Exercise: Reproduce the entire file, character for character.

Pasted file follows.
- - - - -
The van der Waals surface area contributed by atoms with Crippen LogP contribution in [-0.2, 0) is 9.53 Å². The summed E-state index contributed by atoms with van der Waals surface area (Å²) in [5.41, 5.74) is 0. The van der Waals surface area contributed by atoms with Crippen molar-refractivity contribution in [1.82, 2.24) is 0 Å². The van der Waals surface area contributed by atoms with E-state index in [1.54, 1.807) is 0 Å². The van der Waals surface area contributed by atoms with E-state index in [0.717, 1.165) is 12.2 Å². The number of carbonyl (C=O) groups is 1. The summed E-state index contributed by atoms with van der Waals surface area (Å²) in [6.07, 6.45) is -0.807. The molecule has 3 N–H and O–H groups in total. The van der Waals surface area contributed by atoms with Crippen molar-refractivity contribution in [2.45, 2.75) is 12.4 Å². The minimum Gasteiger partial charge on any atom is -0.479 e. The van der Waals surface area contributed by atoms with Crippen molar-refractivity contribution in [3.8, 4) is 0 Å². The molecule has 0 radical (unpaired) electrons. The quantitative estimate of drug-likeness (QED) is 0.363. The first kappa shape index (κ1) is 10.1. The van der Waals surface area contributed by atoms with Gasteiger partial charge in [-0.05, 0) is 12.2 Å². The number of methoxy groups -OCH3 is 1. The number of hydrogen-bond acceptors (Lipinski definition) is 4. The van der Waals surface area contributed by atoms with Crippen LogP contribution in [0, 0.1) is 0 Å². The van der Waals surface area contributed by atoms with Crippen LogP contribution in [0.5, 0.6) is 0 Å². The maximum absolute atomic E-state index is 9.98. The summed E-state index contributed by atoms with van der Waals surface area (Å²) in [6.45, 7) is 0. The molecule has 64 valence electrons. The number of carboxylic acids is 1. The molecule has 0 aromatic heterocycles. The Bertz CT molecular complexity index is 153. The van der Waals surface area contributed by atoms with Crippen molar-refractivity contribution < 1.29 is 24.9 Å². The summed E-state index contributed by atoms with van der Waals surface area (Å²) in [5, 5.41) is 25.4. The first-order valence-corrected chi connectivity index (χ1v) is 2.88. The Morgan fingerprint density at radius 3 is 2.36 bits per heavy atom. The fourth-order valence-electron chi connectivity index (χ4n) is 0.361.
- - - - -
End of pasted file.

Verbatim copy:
The van der Waals surface area contributed by atoms with Crippen LogP contribution in [-0.2, 0) is 9.53 Å². The summed E-state index contributed by atoms with van der Waals surface area (Å²) in [5.41, 5.74) is 0. The van der Waals surface area contributed by atoms with Crippen molar-refractivity contribution in [1.82, 2.24) is 0 Å². The van der Waals surface area contributed by atoms with E-state index in [1.54, 1.807) is 0 Å². The van der Waals surface area contributed by atoms with E-state index in [0.717, 1.165) is 12.2 Å². The number of carbonyl (C=O) groups is 1. The summed E-state index contributed by atoms with van der Waals surface area (Å²) in [6.07, 6.45) is -0.807. The molecule has 3 N–H and O–H groups in total. The van der Waals surface area contributed by atoms with Crippen molar-refractivity contribution in [2.45, 2.75) is 12.4 Å². The minimum Gasteiger partial charge on any atom is -0.479 e. The van der Waals surface area contributed by atoms with Crippen molar-refractivity contribution in [3.8, 4) is 0 Å². The molecule has 0 radical (unpaired) electrons. The quantitative estimate of drug-likeness (QED) is 0.363. The first kappa shape index (κ1) is 10.1. The van der Waals surface area contributed by atoms with Gasteiger partial charge in [-0.05, 0) is 12.2 Å². The number of methoxy groups -OCH3 is 1. The number of hydrogen-bond acceptors (Lipinski definition) is 4. The van der Waals surface area contributed by atoms with Crippen LogP contribution in [0, 0.1) is 0 Å². The van der Waals surface area contributed by atoms with Crippen LogP contribution in [0.5, 0.6) is 0 Å². The maximum absolute atomic E-state index is 9.98. The summed E-state index contributed by atoms with van der Waals surface area (Å²) in [6.45, 7) is 0. The molecule has 64 valence electrons. The number of carboxylic acids is 1. The molecule has 0 aromatic heterocycles. The Bertz CT molecular complexity index is 153. The van der Waals surface area contributed by atoms with Crippen molar-refractivity contribution < 1.29 is 24.9 Å². The summed E-state index contributed by atoms with van der Waals surface area (Å²) in [5, 5.41) is 25.4. The first-order valence-corrected chi connectivity index (χ1v) is 2.88. The Morgan fingerprint density at radius 3 is 2.36 bits per heavy atom. The fourth-order valence-electron chi connectivity index (χ4n) is 0.361.